A I will be attending all the stops if I manage to stay on my feet, after the first 3 comps they cut the field in half and just the rest go on for the final 2 contests.
Q – Are there projects outside of the FWT that you are working on?
A – Its really hard to squeeze in films trips between all the tours stops, but if I can manage to I’m going to try and get out filming with Blank Collective this season.
Q – What about outside of skiing? You’re young, one of the youngest on the tour. Are you going to school or has being a professional skier taken over most aspects of you life?
A – Skiing definitely has taken away the normal life of graduating high school and heading off for university somewhere for a handful of years, which is kind of a bummer because I definitely would have loved to experience that type of life. I did manage to go to school for my Electrical level 1 this past fall though which was only a 10 week full time course.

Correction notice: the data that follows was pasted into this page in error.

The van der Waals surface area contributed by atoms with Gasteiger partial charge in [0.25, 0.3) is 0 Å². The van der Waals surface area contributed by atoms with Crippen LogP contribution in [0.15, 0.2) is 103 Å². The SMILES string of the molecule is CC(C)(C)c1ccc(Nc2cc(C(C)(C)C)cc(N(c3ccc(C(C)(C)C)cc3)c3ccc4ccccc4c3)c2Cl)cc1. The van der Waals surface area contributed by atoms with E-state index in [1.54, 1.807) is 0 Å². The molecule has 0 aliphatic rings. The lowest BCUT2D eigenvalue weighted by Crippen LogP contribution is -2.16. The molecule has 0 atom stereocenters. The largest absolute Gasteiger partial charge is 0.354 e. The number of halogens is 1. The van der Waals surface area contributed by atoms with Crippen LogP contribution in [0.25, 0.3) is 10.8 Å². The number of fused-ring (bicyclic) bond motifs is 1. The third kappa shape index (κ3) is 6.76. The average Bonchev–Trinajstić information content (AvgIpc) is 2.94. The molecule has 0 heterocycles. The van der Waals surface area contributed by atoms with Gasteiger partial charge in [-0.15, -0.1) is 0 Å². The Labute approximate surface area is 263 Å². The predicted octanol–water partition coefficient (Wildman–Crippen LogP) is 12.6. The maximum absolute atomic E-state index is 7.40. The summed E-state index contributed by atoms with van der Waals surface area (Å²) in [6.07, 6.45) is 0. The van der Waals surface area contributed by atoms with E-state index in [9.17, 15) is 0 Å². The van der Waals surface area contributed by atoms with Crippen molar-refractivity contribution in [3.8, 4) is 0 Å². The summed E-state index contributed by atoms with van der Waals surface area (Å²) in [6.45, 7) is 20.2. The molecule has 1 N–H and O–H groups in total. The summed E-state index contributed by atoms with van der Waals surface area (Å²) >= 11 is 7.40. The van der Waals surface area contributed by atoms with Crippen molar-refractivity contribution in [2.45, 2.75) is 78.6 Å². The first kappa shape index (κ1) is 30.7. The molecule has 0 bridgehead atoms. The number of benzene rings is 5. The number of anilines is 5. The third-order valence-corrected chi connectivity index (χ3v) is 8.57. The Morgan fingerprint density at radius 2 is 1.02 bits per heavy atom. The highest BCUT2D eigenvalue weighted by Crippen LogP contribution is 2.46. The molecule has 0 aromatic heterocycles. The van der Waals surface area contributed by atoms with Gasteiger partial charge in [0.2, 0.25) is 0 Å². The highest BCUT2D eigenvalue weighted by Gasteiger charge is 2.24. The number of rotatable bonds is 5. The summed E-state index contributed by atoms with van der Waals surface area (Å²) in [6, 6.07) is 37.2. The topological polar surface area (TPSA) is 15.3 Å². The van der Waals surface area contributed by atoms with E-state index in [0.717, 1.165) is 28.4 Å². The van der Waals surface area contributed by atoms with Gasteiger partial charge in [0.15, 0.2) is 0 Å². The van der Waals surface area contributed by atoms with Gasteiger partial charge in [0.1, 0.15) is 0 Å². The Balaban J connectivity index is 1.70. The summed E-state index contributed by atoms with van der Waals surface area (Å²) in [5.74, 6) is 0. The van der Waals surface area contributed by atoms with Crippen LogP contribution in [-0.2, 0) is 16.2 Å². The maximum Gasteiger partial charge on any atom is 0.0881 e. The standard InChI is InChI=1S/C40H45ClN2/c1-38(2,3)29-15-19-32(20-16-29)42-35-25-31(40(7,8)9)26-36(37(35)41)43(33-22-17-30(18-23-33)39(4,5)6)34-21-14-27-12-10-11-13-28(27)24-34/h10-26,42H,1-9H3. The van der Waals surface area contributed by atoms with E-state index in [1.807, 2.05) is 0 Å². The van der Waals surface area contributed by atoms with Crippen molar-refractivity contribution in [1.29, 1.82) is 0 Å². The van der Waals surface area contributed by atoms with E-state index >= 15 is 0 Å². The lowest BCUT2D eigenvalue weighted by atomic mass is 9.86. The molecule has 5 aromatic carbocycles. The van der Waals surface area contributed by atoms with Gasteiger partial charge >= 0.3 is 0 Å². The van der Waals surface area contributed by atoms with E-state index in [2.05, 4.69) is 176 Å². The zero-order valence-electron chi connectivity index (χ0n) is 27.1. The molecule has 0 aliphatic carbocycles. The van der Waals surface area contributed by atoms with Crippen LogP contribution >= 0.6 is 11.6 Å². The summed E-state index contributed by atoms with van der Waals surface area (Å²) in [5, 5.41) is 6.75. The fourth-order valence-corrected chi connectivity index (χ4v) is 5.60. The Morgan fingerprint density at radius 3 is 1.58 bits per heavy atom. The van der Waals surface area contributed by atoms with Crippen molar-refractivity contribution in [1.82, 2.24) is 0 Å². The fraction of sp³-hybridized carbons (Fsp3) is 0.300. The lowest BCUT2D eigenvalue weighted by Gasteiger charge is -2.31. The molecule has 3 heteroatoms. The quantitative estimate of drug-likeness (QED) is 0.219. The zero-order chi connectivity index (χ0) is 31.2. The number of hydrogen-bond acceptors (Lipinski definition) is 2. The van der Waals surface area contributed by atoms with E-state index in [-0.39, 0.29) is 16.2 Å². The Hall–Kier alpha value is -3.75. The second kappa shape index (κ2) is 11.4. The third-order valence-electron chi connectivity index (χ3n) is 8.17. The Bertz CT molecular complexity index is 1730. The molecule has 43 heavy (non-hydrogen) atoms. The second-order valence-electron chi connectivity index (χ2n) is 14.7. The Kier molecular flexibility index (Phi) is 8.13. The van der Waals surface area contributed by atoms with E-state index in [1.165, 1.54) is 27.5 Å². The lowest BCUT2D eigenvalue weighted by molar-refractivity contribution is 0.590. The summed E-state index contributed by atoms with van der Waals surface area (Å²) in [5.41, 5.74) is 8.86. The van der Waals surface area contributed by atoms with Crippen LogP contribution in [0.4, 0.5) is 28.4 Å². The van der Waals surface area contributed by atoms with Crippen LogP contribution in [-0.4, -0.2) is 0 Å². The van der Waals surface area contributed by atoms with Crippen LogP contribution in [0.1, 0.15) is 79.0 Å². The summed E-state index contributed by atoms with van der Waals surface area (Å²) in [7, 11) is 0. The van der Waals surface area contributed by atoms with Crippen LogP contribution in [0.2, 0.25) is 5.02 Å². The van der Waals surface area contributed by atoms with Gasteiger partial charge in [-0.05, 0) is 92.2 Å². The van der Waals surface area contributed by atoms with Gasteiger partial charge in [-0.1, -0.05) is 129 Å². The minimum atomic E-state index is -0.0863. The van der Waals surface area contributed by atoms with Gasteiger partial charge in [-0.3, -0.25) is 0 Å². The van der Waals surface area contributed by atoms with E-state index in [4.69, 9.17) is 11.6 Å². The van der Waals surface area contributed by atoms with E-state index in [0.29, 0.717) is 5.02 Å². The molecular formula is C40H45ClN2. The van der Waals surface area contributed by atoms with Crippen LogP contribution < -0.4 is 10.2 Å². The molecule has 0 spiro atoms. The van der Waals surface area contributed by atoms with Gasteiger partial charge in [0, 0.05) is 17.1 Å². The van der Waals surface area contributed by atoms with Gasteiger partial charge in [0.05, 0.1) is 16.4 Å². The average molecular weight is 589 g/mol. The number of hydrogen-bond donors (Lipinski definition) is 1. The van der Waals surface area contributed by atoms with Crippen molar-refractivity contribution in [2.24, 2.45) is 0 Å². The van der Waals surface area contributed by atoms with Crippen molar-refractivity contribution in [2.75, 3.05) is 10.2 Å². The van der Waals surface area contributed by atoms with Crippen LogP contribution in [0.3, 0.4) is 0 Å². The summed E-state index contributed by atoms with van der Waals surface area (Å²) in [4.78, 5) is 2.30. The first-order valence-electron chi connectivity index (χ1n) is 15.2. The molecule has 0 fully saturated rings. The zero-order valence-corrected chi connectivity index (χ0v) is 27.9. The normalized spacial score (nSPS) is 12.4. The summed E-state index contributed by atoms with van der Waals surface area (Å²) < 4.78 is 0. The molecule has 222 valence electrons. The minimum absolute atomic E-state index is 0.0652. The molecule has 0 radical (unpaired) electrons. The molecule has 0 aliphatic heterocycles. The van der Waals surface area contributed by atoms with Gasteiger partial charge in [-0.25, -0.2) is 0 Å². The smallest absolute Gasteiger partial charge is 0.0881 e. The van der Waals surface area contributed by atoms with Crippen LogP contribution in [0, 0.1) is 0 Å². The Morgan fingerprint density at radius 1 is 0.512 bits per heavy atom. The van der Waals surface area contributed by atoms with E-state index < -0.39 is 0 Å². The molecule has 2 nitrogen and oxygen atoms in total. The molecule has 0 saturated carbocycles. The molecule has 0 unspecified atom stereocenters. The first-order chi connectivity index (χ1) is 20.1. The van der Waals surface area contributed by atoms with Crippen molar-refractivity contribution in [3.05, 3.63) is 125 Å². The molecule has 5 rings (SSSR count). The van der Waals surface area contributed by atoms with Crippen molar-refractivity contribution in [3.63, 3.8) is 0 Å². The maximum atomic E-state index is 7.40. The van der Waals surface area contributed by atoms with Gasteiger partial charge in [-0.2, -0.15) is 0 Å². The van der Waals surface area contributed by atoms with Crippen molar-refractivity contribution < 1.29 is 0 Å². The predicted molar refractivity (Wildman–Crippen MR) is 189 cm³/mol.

Q – What sort of off season training do you do? Are you a gym junkie, or do you train outdoors, or do you just follow winter around the globe?
A – I go to the gym in summer to try and stay in shape, but I really enjoy my summers with my friends hitting up music festivals and party’s. So I don’t really follow the snow around the globe constantly, but I did manage to head down to Argentina this past summer for an Oakley trip which was quite the treat.
Q – Have you been in any films?
A – Last year I went on a film trip with Dendrite Studios for Numinous which actually won “movie of the year”. I’ve also filmed with PBP and MSP before too.
Q – I know these events are tight, anyone can win but in your mind who do you think threatens the top overall spot?
A – Honestly it doesn’t really matter who is the best skier, it’s really who ever can manage to stay consistent throughout all the comps.
Q – Having to dedicate so much time and energy into being a high level competitive athlete what is the hardest part of being on Tour? Does the stress of performing ever get you?